New Study Explains Why Cats Love to Scratch Furniture and How to Get Them to Stop

A new study examines why some cats love to scratch furniture even when they're discouraged from doing so and offers hints on how we can get them to stop.

An international team of researchers wanted to look closer at what might influence a domestic cat to scratch up our furniture to see if there's a way to help reduce the behavior. And the study's findings are really interesting. Take a look!

Dr. Yasemin Salgirli Demirbas, a veterinary researcher from Ankara University, along with a team of international experts, wanted to learn more about cat scratching behavior.

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To find out what they wanted to learn, the research team sent out a survey to more than 1,200 cat owners in France, asking a collection of questions about their cat's scratching.

The biggest thing the research team learned through the survey is that there is a pretty clear link between your cat's personality traits, environment, and increased scratching behavior.

“Here we show that certain factors – such as the presence of children at home, personality traits of cats, and their activity levels – significantly impact the extent of scratching behavior,” said Dr. Demi̇rbas.

“Our findings can help caregivers manage and redirect scratching to appropriate materials, which could help foster a more harmonious living environment for both cats and their caregivers.”

So why do cats scratch our furniture? According to this study, stress and small children may play a role, too.

“We see a clear link between certain environmental and behavioral factors and increased scratching behavior in cats,” Dr. Demirbas explained.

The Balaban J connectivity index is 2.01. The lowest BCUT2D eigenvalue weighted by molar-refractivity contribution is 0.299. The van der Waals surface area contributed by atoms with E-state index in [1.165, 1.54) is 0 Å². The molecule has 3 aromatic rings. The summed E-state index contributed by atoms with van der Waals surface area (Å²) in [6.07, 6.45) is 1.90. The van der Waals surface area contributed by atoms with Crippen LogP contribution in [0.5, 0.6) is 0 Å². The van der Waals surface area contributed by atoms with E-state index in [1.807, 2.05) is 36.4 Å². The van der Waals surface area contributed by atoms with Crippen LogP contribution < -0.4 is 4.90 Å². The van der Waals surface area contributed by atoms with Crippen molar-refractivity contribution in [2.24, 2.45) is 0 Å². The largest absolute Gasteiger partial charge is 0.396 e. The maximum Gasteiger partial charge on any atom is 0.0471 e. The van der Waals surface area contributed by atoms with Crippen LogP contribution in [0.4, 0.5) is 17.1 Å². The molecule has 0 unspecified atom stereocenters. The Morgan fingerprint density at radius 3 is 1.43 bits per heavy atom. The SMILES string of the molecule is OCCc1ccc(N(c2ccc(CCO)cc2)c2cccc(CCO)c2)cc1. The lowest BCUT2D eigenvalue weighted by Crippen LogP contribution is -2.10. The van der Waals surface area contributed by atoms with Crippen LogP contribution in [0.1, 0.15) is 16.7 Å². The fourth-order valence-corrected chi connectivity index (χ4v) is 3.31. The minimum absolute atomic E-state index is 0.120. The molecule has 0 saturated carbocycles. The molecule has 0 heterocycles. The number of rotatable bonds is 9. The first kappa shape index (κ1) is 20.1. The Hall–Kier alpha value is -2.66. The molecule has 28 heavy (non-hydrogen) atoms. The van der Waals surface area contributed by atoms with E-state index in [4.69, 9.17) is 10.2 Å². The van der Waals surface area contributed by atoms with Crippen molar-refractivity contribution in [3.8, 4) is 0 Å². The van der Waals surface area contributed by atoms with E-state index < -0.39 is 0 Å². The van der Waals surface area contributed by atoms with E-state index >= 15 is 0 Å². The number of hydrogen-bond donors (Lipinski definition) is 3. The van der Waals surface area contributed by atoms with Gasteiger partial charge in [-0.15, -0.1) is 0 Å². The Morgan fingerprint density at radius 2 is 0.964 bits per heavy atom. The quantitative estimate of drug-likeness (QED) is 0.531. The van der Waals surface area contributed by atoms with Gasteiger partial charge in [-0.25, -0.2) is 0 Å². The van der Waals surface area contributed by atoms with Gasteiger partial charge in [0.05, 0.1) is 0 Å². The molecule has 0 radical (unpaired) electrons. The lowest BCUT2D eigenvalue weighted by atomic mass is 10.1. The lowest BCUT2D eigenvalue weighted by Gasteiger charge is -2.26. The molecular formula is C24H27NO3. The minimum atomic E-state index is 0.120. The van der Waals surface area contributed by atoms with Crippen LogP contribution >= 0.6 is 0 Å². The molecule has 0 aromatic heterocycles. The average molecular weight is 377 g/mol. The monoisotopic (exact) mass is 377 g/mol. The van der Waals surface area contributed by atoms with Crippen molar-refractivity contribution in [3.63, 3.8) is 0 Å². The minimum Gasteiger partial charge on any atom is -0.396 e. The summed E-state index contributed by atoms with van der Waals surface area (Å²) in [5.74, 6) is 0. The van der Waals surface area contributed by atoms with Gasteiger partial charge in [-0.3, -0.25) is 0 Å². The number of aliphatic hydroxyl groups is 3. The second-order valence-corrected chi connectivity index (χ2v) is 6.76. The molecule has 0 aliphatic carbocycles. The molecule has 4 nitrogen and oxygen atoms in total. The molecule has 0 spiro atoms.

“Specifically, the presence of children in the home as well as high levels of play and nocturnal activity significantly contribute to increased scratching. Cats described as aggressive or disruptive also exhibited higher levels of scratching.”

According to the researchers, having play sessions that are shorter in duration and mimic how a cat would hunt in the wild might help reduce their nocturnal play that increases scratching. Plus, an overall stress reduction might be the answer, too.

How to Get Your Cat to Stop Scratching Furniture

The research team didn't just leave us there, though; they also produced some suggestions on reducing their scratching behaviors while staying realistic about what you can and can't change.

The best thing to help reduce your cat scratching up your furniture is to place scratch posts where your cats like to hang out. Also, giving them safe hiding places, higher up, can help reduce their stress. Also, offer toys that help them mimic short hunting skills.

“Understanding the underlying emotional motivations of scratching behavior, such as frustration, which seem to be linked to personality traits and environmental factors, allows caregivers to address these issues directly,” said Dr. Salgirli.

According to Bond Vet, cats scratching their nails is important for claw health too so it's not something we want to fully eliminate.

"A cat’s claws grow outwardly, similar to rings on a tree, with the outside sheaths being shed to reveal a newer, sharper claw underneath," they explain. "Without shedding these outer layers, a cat’s nails would grow abnormally, possibly curving around and stabbing into the paw. Scratching on objects helps a cat shed these nail sheaths and keep their claws sharp and healthy."